This great event, the crucifixion of the Christ of God, takes place, as I may say, in the day of Matt. 27; and then, in principle, the law had ended its course, as it began it in Ex. 19 The self-confidence of Israel had brought it in; the self-sacrifice of the Son of God now, as to the elect, puts it out. And when the Spirit of the Son was given, when the Holy Ghost, on the glorification of Jesus, came down, and was a spirit of adoption in the elect, forming Christ in them, making them the true Isaac, and breathing in them the mind of the children of the free-woman, then, as Paul teaches us, the true Ishmael, the spirit of the bond-woman must go at the bidding of the zealous, indignant demands of faith. They could not dwell together. The one who shares the spirit of adoption does not, cannot, know the spirit of bondage. Isaac never knew Ishmael: the saint of this dispensation does not know the law. " If ye are led of the Spirit, ye are not under the law."*
(* Of course I mean is principle. The saint may know too painfully the workings of the legal mind. But he treats it as unworthy of his calling of God in Christ Jesus. One has said, "The Church never has seen Christ in the flesh." True. I just add, neither has the Church ever known, personally, the law.)
The law still lives for the ungodly and for sinners. That I know. (1 Tim. 1:99Knowing this, that the law is not made for a righteous man, but for the lawless and disobedient, for the ungodly and for sinners, for unholy and profane, for murderers of fathers and murderers of mothers, for manslayers, (1 Timothy 1:9).) But again I say, the Isaac of this dispensation does not know the law, or Ishmael. It left the house ere, I may say, he entered it.
Surely, then, after tracing these wondrous coincidences between the miniature of Gen. 16-21, and the full-sized painting of Ex. 19-Matt. 27, we way stand and admire the divine harmonies which are found in the oracles of God, and see another vivid and brilliant ray of that self-evidencing light which shines in the whole volume from beginning to end. And we may afresh assure Ourselves, how truly known unto God are all His works from the beginning of the creation.
But still further as to the law. Having been brought in through the self-confidence of Israel, God uses it. He makes it a test. " The man that doeth it shall live by it," He is willing to say. He causes the offense to abound by it. He makes sin by it to become exceeding sinful, and turns it into transgression. These and like uses He makes of it, causing it to serve some of the ends and purposes of His holy wisdom. But-blessed to tell it-He never joins Himself with it, as though He were making it His witness or representative. He left it in the hands of angels and a Mediator, keeping Himself, the rather, in company with the promises, or with the ministration of grace. (Gal. 3) He will have it listened to as spoken by angels, while He speaks of salvation. (Heb. 2) He is still in the midst of those counsels and secrets of grace which He was occupied with, when (as it were left to Himself,) He was dealing with the patriarchs. He was then like one at home or at ease, as all His intercourses with His elect in the Book of Genesis show us; but when He appears in Ex. 19, about to take His place as in the law, He is as evidently not at home, not at ease; an expression of this is given to the whole occasion.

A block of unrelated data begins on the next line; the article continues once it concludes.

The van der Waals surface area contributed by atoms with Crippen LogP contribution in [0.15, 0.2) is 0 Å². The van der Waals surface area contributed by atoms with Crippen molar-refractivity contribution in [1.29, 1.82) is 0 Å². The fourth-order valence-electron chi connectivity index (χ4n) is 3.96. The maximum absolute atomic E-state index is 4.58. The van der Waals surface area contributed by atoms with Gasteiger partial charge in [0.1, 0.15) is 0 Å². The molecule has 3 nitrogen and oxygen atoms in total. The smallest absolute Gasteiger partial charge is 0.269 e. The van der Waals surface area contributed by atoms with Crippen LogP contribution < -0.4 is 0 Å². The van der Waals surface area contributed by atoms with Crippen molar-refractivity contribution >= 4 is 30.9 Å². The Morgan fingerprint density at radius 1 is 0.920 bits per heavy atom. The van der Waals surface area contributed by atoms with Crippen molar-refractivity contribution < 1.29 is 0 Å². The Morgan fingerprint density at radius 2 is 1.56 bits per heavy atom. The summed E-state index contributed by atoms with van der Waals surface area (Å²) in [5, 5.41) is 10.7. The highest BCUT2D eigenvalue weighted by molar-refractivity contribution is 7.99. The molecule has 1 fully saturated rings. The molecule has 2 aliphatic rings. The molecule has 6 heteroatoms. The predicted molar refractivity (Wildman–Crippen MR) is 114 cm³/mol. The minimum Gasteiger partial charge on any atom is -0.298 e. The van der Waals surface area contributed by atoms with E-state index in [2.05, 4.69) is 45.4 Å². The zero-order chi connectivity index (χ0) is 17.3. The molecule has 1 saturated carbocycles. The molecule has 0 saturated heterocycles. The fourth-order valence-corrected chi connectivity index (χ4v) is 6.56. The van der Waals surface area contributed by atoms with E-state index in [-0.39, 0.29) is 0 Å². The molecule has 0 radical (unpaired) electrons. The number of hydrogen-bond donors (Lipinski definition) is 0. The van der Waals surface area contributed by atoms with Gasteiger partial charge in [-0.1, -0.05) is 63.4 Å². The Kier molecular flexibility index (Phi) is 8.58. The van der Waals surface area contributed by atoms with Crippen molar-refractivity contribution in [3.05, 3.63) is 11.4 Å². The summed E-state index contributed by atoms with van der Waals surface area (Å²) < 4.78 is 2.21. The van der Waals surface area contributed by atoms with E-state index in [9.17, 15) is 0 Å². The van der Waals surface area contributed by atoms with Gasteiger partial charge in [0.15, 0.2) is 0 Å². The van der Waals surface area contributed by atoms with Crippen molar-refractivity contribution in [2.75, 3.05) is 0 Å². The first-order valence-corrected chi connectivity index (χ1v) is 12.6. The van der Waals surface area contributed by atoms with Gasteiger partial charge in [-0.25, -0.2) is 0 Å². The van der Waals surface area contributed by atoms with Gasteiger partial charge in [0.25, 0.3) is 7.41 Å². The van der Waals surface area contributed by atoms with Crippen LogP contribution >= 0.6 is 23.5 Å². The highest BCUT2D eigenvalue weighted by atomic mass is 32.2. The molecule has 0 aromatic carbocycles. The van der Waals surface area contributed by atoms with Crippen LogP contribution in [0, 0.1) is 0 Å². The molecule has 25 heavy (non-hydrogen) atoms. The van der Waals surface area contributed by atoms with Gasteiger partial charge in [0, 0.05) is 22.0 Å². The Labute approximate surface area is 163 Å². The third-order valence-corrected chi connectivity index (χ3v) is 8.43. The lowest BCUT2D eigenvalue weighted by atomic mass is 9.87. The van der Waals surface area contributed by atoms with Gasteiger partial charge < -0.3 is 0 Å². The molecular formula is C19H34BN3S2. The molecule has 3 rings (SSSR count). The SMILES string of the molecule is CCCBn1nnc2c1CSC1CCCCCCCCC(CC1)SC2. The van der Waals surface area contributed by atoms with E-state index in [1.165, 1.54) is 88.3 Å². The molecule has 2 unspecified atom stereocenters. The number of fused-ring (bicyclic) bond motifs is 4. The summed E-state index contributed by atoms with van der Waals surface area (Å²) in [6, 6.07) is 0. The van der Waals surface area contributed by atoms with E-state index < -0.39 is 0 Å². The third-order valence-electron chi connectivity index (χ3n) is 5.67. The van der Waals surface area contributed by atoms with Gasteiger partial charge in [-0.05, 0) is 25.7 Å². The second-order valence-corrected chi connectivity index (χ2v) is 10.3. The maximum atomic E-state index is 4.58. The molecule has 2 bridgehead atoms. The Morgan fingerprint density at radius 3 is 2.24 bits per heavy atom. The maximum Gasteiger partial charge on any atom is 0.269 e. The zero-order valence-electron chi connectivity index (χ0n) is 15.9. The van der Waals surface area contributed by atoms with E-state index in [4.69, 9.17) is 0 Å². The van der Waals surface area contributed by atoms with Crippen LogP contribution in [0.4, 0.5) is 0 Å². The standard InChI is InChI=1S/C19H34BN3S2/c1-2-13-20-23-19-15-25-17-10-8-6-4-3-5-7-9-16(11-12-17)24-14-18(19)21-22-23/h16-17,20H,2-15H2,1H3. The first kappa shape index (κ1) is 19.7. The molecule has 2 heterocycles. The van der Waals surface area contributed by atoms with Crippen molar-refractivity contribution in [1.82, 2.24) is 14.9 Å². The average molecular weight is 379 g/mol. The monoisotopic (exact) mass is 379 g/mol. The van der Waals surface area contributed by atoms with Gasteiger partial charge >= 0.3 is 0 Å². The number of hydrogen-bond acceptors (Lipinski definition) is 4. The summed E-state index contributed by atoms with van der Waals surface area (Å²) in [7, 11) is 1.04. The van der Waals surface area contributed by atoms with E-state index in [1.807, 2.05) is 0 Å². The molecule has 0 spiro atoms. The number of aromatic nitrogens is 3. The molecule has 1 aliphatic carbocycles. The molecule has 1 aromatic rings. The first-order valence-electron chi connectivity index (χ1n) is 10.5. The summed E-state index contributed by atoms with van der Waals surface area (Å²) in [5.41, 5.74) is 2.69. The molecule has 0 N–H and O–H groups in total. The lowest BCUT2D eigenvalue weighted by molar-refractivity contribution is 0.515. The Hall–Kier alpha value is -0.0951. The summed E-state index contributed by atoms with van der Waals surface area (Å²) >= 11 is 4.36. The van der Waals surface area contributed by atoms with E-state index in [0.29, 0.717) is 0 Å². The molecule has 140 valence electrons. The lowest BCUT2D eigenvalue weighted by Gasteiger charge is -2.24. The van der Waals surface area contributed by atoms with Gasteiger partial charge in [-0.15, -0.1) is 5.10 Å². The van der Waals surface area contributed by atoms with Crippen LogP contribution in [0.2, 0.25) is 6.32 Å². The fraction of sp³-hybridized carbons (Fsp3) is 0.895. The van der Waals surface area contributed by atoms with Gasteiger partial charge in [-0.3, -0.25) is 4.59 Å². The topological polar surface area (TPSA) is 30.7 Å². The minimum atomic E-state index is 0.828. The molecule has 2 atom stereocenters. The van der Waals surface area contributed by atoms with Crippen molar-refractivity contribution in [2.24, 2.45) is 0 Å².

Again I say, wonderful-and as precious as it is marvelous! What secrets of the divine bosom disclose themselves through all these strokes and touches in the way and in the writing of God!
But I must say a little further as to this, and upon law generally.
Adam was put under law; for the God of all grace, and who is love, delighting in the exercise of His nature, leads His creature to stand, not in self-sufficiency, or on title of innocency, but in grace and on the ground of redemption. He tests him accordingly, prescribing a law to him by the observance of which he must stand, and by the breach of which he must fall. He fell-sin entered, and death followed.